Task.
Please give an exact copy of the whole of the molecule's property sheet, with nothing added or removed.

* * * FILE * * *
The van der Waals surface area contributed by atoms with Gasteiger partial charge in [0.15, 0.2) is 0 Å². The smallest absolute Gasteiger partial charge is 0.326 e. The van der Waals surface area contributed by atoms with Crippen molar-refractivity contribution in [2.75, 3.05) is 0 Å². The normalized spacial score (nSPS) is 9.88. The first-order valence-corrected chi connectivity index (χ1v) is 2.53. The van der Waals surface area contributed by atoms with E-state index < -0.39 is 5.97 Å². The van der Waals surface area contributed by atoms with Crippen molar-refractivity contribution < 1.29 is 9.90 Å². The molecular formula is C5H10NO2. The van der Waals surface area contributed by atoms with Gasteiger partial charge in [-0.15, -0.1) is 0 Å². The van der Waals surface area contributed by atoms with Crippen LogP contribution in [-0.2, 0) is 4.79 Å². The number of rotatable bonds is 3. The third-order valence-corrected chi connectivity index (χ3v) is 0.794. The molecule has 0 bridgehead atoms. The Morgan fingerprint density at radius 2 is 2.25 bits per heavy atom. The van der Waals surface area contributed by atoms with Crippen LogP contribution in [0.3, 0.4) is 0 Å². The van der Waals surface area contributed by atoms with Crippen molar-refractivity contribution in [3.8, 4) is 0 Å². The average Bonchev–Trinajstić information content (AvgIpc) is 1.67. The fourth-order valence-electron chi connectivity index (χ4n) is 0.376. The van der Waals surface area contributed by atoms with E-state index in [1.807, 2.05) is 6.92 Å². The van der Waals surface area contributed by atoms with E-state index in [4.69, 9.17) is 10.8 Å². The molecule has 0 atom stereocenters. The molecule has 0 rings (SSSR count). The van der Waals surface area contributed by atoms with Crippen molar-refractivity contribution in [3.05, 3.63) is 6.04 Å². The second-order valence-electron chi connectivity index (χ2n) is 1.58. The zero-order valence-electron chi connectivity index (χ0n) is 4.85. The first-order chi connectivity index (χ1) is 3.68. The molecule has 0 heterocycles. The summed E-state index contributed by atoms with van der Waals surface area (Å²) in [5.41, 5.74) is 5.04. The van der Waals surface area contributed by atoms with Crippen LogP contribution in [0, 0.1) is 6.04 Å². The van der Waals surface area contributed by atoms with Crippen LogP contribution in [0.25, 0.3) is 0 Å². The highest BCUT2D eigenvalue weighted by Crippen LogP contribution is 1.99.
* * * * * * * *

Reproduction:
The van der Waals surface area contributed by atoms with Gasteiger partial charge in [0.15, 0.2) is 0 Å². The smallest absolute Gasteiger partial charge is 0.326 e. The van der Waals surface area contributed by atoms with Crippen molar-refractivity contribution in [2.75, 3.05) is 0 Å². The normalized spacial score (nSPS) is 9.88. The first-order valence-corrected chi connectivity index (χ1v) is 2.53. The van der Waals surface area contributed by atoms with E-state index < -0.39 is 5.97 Å². The van der Waals surface area contributed by atoms with Crippen molar-refractivity contribution < 1.29 is 9.90 Å². The molecular formula is C5H10NO2. The van der Waals surface area contributed by atoms with Gasteiger partial charge in [-0.15, -0.1) is 0 Å². The van der Waals surface area contributed by atoms with Crippen LogP contribution in [-0.2, 0) is 4.79 Å². The number of rotatable bonds is 3. The third-order valence-corrected chi connectivity index (χ3v) is 0.794. The molecule has 0 bridgehead atoms. The Morgan fingerprint density at radius 2 is 2.25 bits per heavy atom. The van der Waals surface area contributed by atoms with Crippen LogP contribution in [0.3, 0.4) is 0 Å². The van der Waals surface area contributed by atoms with Crippen molar-refractivity contribution in [3.8, 4) is 0 Å². The average Bonchev–Trinajstić information content (AvgIpc) is 1.67. The fourth-order valence-electron chi connectivity index (χ4n) is 0.376. The van der Waals surface area contributed by atoms with E-state index in [1.807, 2.05) is 6.92 Å². The van der Waals surface area contributed by atoms with E-state index in [4.69, 9.17) is 10.8 Å². The molecule has 0 atom stereocenters. The molecule has 0 rings (SSSR count). The van der Waals surface area contributed by atoms with Crippen molar-refractivity contribution in [3.05, 3.63) is 6.04 Å². The second-order valence-electron chi connectivity index (χ2n) is 1.58. The zero-order valence-electron chi connectivity index (χ0n) is 4.85. The first-order chi connectivity index (χ1) is 3.68. The molecule has 0 heterocycles. The summed E-state index contributed by atoms with van der Waals surface area (Å²) in [5.41, 5.74) is 5.04. The van der Waals surface area contributed by atoms with Crippen LogP contribution in [0, 0.1) is 6.04 Å². The van der Waals surface area contributed by atoms with Crippen LogP contribution in [0.25, 0.3) is 0 Å². The highest BCUT2D eigenvalue weighted by Crippen LogP contribution is 1.99.